CBS TY students and our Green Clubs Initiative also planted five hundred window boxes full of pollinator-friendly plants for HSE frontline staff and Club Active 1428 Retirees Club members. These window boxes were paid for through grant aid from HSE Staff funding Initiatives and Community Enhancement funding with Westmeath County Council. Slanemore Garden Centre supplied the plants and window boxes and we partnered up with the retirement members, HSE staff and CBS students to plant and distribute them across the town of Mullingar and wider environs, benefitting many pollinators.

Working together to make a difference

In summary, no man is an island, and no club can do it all. Given funding restrictions, traditional practices, and a reluctance to change the ‘old ways’, sports clubs could be difficult places to do things differently. Thankfully, Mullingar Shamrocks have an uber-modern executive membership, an active local LAWPRO rep in Basil Mannion, trusted physical labour and expertise from Mullingar Tidy Towns (Bill Collentine, John Bawle, Isolde Dingerkus and team), and the dynamic and favourable support of Westmeath County Council grant Initiatives and staff Ruth Maxwell, Melanie McQuade, Triona Fineen, Brigid Geoghegan, Antoinette Barr Jordan, Ursula Harper, Anne Marie Nash and John Jackson.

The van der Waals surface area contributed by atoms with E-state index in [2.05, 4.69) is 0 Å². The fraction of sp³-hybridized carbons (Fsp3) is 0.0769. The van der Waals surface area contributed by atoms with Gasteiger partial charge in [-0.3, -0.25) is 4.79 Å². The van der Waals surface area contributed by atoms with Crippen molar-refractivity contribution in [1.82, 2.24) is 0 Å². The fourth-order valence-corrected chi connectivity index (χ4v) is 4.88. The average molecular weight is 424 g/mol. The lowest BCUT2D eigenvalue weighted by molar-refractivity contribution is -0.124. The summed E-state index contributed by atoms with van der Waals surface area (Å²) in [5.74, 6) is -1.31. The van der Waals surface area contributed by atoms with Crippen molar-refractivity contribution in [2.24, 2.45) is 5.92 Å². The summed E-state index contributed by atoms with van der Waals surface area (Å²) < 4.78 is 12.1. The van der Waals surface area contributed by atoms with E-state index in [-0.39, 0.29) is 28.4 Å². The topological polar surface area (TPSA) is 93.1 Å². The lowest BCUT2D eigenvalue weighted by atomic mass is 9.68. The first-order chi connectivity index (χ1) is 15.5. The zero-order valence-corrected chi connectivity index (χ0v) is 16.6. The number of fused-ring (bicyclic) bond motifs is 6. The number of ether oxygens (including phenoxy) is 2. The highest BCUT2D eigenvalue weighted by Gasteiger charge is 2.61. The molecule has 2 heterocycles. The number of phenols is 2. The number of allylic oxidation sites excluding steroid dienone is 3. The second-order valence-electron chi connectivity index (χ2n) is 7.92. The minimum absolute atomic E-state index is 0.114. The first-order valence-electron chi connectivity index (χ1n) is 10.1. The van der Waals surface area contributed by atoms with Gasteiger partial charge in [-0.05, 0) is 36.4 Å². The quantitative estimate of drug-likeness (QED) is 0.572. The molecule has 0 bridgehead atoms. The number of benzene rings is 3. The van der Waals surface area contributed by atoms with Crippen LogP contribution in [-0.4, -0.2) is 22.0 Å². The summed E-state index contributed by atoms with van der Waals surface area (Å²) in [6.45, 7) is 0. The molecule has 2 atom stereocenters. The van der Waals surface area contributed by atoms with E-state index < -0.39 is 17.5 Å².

We have many other funders too numerous to mention, and the Mullingar Shamrocks Groundsmen. Without the support and assistance from these people and others, we couldn’t have achieved our goals do date: to protect, sustain and maximise the potential of our bees and many other local pollinators.

If you are with a GAA Club, why not join us on our quest with the Green Army on Croke Park’s Green Clubs?


Read more:

All-Ireland Pollinator Plan guidelines for the pollinator-friendly management of sports clubs

The GAA Green Clubs programme



Joan Crawford (above left) is the Green Clubs Officer for Mullingar Shamrocks GAA Club, which is taking part in phase one of the GAA’s Green Clubs programme. She represents the Club on the GAA’s Green Clubs Water and Biodiversity sub-group.